by C.K. MacLeod
Macros—tiny programs that run in Microsoft Word— have changed the way I revise my writing. They highlight potential problems, so I can fix them:
Below is a list of my favourite self-editing macros, designed to work with Microsoft Word:
- Confusables — words that are often used inncorrectly
- lyWords — adverbs, which will likely need to be deleted
- NeedlessWords — words that clutter your writing
- PassiveWords — words that can obscure meaning; change passive words to active words
- PlainLanguage — high falutin’ words that can just as easily be replaced with simpler words
- TellingWords — words that suggest instances of telling, where showing might work better
Editor Paul Beverley has created a 600-page book of free macros. You’ll need to download his book to get these helpful macro scripts:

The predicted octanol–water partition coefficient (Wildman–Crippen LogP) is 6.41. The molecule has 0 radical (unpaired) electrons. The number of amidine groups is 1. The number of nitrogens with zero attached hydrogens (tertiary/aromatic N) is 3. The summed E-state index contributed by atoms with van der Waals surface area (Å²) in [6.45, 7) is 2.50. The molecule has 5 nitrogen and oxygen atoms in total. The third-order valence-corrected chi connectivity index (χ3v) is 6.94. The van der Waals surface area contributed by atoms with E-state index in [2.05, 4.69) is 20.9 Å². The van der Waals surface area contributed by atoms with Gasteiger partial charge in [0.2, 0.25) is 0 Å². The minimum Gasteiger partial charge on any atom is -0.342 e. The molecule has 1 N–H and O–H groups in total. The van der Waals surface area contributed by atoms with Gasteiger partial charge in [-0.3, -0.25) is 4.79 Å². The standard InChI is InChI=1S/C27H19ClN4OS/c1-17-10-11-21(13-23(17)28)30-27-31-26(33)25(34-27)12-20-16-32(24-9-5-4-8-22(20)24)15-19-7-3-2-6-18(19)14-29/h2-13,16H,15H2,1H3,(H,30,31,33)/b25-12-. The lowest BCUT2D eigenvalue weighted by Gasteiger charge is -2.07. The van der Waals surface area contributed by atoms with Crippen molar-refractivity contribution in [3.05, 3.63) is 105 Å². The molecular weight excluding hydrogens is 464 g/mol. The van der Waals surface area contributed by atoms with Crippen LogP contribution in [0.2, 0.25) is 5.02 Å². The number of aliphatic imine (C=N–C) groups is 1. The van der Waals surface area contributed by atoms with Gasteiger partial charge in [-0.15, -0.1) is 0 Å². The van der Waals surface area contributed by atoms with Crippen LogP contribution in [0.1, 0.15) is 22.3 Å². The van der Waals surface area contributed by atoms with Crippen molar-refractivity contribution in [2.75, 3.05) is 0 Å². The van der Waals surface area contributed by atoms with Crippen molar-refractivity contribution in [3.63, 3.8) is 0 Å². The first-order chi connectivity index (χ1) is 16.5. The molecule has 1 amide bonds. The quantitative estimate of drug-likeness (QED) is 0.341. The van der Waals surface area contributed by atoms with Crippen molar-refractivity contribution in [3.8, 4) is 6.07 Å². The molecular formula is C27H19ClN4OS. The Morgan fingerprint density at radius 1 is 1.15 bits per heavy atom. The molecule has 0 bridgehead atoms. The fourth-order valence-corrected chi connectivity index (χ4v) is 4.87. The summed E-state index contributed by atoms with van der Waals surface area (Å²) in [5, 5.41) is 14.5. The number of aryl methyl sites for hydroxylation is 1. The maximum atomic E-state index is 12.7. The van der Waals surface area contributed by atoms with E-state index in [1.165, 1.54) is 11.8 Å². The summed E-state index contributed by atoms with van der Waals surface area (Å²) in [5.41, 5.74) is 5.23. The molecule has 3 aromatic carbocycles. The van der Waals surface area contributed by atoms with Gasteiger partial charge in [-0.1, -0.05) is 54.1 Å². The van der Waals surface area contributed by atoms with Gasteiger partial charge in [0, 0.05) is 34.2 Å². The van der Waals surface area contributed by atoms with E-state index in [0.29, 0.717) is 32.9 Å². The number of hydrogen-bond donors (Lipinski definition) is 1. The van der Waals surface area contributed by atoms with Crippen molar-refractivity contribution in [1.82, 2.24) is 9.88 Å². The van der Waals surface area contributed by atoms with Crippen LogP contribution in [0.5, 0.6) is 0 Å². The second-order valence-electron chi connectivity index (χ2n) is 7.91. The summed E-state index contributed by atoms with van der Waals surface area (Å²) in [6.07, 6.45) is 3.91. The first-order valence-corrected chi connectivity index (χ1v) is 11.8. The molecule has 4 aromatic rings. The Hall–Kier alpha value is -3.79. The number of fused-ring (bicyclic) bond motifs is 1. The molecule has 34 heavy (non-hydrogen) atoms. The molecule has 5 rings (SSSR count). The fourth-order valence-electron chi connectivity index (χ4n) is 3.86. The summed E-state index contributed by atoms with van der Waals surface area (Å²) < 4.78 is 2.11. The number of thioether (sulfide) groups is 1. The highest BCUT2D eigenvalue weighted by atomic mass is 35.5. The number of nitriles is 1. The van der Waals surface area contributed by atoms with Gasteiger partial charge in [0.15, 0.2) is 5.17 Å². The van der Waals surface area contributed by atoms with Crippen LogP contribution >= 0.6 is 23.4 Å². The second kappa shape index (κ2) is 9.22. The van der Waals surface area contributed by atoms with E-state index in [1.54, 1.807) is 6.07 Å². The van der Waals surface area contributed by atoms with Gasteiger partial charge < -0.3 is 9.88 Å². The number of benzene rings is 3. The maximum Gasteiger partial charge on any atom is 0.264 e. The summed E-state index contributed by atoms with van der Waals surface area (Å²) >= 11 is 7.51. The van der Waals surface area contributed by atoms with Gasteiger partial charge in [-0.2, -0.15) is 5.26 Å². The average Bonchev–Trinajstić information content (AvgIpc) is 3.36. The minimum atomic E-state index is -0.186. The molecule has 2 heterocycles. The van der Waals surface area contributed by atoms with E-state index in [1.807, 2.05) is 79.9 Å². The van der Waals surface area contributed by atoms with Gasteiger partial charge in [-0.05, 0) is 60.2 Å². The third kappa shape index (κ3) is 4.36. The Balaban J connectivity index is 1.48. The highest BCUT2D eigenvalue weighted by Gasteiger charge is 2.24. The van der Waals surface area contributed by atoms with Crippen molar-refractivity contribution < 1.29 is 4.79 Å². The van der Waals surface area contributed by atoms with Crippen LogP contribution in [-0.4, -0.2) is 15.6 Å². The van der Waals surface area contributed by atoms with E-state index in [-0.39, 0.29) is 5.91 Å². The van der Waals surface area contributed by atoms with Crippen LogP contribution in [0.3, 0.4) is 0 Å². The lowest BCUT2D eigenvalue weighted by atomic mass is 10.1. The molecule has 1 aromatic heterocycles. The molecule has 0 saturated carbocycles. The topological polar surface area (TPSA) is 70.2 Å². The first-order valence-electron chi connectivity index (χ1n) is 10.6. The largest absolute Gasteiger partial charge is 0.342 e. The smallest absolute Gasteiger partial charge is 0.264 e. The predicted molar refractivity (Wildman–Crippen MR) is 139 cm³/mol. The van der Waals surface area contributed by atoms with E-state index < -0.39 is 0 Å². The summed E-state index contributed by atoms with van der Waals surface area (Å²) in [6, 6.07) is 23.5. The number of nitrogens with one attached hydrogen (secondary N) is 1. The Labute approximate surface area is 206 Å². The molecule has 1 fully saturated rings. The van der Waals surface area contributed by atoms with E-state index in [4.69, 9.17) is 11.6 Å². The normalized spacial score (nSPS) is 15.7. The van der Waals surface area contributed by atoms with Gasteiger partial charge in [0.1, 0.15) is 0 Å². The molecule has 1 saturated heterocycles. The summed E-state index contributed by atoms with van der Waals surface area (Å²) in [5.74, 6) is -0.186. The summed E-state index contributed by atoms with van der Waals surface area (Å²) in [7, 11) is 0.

- CountThisWord—tells you how many times you’ve used a word to determine if you’ve overused it
- HighlightSame—highlights all instances of a word you’ve selected; use it with CountThisWord
- LongSentenceHighlighter—highlights long sentences so you can shorten them
If you’re not sure how macros can help, or how to use them, this free 20-minute macro course will have you up and running in no time!
You can’t always see where your writing needs fixing. Revision macros can help you to see what you’re missing.
Image by Linda Åslund